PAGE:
N. R. Sheeley, Jr., Astrophysicist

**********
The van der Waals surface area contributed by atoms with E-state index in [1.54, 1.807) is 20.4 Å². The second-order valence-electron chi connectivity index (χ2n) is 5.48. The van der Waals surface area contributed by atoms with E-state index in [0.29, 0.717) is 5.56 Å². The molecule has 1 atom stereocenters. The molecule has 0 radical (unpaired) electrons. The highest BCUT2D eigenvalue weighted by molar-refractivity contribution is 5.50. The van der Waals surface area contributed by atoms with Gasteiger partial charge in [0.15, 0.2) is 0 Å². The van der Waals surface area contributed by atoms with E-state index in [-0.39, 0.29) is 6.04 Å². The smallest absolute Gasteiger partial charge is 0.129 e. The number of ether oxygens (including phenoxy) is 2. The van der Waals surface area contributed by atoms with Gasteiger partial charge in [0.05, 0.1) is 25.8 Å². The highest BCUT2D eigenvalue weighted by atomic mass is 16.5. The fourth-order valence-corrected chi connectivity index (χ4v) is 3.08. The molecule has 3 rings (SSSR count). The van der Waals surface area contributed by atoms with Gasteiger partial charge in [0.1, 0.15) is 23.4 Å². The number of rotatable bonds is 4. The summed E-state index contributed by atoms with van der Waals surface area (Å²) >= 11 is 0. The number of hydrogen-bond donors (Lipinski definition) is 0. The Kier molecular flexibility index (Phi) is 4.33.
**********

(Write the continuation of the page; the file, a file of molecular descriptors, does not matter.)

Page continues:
Coronal holes, like the one at the center of this September 25, 2019 Fe XII 193 A image, are regions where the magnetic fields are open to interplanetary space.  They are the source of high speed solar wind streams that sweep past Earth, inducing geomagnetic activity and auroras.  I will begin with an introduction to the basic properties of the Sun’s magnetic fields and then apply this understanding to the problem of how coronal holes evolve on the Sun.  A central question is why coronal holes can sometimes defy the shearing effects of the Sun’s differential rotation and maintain their meridional shapes for several months.  The answer is that a current-free corona allows the holes to follow the longitudinal deformations of the coronal magnetic field produced by large sunspot groups, analogous to the way that Earth’s tides follow the deformations of the gravitational field produced by the Moon.